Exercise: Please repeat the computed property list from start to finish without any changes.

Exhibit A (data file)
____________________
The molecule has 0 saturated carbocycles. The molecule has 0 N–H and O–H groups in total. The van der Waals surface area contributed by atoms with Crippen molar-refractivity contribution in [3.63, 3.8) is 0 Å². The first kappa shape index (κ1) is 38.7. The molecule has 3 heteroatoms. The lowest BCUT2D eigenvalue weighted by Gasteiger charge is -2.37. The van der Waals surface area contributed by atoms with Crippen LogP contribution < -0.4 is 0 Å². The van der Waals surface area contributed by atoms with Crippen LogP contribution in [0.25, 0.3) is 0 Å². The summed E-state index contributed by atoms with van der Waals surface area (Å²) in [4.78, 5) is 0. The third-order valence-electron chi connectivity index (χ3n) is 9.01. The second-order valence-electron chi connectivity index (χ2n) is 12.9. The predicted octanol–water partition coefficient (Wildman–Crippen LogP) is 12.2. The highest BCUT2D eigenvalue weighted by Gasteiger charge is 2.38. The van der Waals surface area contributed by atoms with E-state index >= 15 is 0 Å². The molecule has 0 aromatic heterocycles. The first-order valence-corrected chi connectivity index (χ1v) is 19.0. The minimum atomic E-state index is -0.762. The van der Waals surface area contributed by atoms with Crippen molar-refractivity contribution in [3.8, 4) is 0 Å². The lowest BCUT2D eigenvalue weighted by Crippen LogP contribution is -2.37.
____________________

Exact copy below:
The molecule has 0 saturated carbocycles. The molecule has 0 N–H and O–H groups in total. The van der Waals surface area contributed by atoms with Crippen molar-refractivity contribution in [3.63, 3.8) is 0 Å². The first kappa shape index (κ1) is 38.7. The molecule has 3 heteroatoms. The lowest BCUT2D eigenvalue weighted by Gasteiger charge is -2.37. The van der Waals surface area contributed by atoms with Crippen LogP contribution < -0.4 is 0 Å². The van der Waals surface area contributed by atoms with Crippen LogP contribution in [0.25, 0.3) is 0 Å². The summed E-state index contributed by atoms with van der Waals surface area (Å²) in [4.78, 5) is 0. The third-order valence-electron chi connectivity index (χ3n) is 9.01. The second-order valence-electron chi connectivity index (χ2n) is 12.9. The predicted octanol–water partition coefficient (Wildman–Crippen LogP) is 12.2. The highest BCUT2D eigenvalue weighted by Gasteiger charge is 2.38. The van der Waals surface area contributed by atoms with E-state index >= 15 is 0 Å². The molecule has 0 aromatic heterocycles. The first-order valence-corrected chi connectivity index (χ1v) is 19.0. The minimum atomic E-state index is -0.762. The van der Waals surface area contributed by atoms with Crippen molar-refractivity contribution in [3.8, 4) is 0 Å². The lowest BCUT2D eigenvalue weighted by Crippen LogP contribution is -2.37.